• 50 Years - A Million Thanks
Opinions: Viewpoints

Is it appropriate for a doctor to help someone to die?

Fred Marcus, M.D.

Modern medicine works miracles in prolonging life, even in situations where patients and families may question the quality of that life. Sometimes it is death instead that is prolonged, making terminally ill patients into prisoners of technology.

Care at the end of life needs much more improvement, although it has made tremendous progress with application of the principles of palliative care and hospice. Much of the pain and other symptoms can be relieved by experienced physicians and nurses, but certainly not all, and not in every case. Suffering is also not just physical but also psychological and spiritual, involving the quality of life and one's sense of meaning. Only the individual can speak to the question of when enough is enough.

Currently, physicians cannot legally offer comprehensive care to the dying who are suffering despite the best medical expertise. Only two options now exist.

The first is the so-called "double effect," in which enough painkiller (usually morphine) is given to relieve suffering, and predictably results in the patient's death. Today this is acceptable as long as the overt intent of the physician was symptom relief and not death.

The second option is called "terminal sedation," in which the patient is sedated into unconsciousness, becoming completely dependent upon those around him until death arrives, usually brought on by withdrawal of food and water.

These are the only approaches to terminal suffering that are now legal. In both, the patient has no control over the process and no ability to participate in a dignified manner in his or her own death. A rational law, regulated and surrounded by safeguards, would eliminate these current excuses for our inability to provide terminally ill, suffering people with humane and compassionate choices they can make themselves about their final days.


Carlos F. Gomez, M.D.

I have spent the last ten years of my life working with terminally ill patients in various capacities. In addition to serving as medical director for a hospice unit, I researched my dissertation in the Netherlands, where I studied the euthanasia program instituted by Dutch physicians in the 1970s. I found that attempts to "manage" the problems of terminally ill patients through assisted suicide or euthanasia inevitably lead to disastrous consequences. This "modest" program is now used to justify the unilateral decision by physicians and other health care workers to intentionally terminate the lives of handicapped newborns, or of the terminally ill who are "lingering."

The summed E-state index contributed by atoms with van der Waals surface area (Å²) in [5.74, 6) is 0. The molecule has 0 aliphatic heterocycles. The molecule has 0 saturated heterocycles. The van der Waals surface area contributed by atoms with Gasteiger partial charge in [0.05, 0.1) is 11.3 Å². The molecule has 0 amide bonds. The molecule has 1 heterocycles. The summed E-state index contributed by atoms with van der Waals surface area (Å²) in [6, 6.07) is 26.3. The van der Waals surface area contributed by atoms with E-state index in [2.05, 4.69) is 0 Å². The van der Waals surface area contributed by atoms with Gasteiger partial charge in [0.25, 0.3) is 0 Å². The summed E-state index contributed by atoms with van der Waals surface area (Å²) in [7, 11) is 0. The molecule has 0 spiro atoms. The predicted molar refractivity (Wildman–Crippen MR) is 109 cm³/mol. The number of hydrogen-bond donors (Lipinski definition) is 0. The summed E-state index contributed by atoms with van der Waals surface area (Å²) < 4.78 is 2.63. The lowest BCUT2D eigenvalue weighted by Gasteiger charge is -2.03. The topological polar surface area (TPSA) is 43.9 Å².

I point out the problems of the Dutch for several reasons. First, the rationale for decriminalizing assisted death espoused by Dutch physicians is quite similar to the reasoning that has gained wide acceptance in the United States, i.e., physician-assisted death enhances patients autonomy, and is an act of "mercy." Secondly, there were broad assurances made that this sort of practice could be well-controlled, and that it would not degenerate into indiscriminate killing. The facts of the matter, however, argue otherwise.

Above and beyond the practical problems associated with physician-assisted death, I do not feel that it is appropriate for physicians to assist in killing patients. Society vests physicians with an enormous amount of power with the understanding that we will use our knowledge to try to heal and not kill patients. Many patients come to physicians sick, vulnerable, and in need of care. The relationship with the physician should be built on trust and the belief that the physician will try to heal the patient. While I strongly believe that physicians should assist patients in the process of dying by providing adequate pain control and emotional support, intentionally killing patients is unacceptable. As a hospice physician, I assure you that there are alternative and more humane ways of caring for the terminally ill than killing them outright.

Fred Marcus, M.D., President of the Board of Directors of the Death With Dignity Education Center, is a practicing medical oncologist at the Sequoia Medical Group in Redwood City and former two-term Chairman of the Department of Medicine at Sequoia Hospital in Redwood City. He is a former member of the academic faculty of UCSF. As an oncologist, he has sought to educate others on medical aspects of end-of-life decisions. Carlos F. Gomez, M.D., is currently an Assistant Professor of Medicine at the University of Virginia School of Medicine. He is also a hospice physician, and medical director of the Center for Hospice and Palliative Care at the University of Virginia. In addition to his medical training, he also has a background in medical ethics, and holds a doctorate in public policy studies from the University of Chicago.
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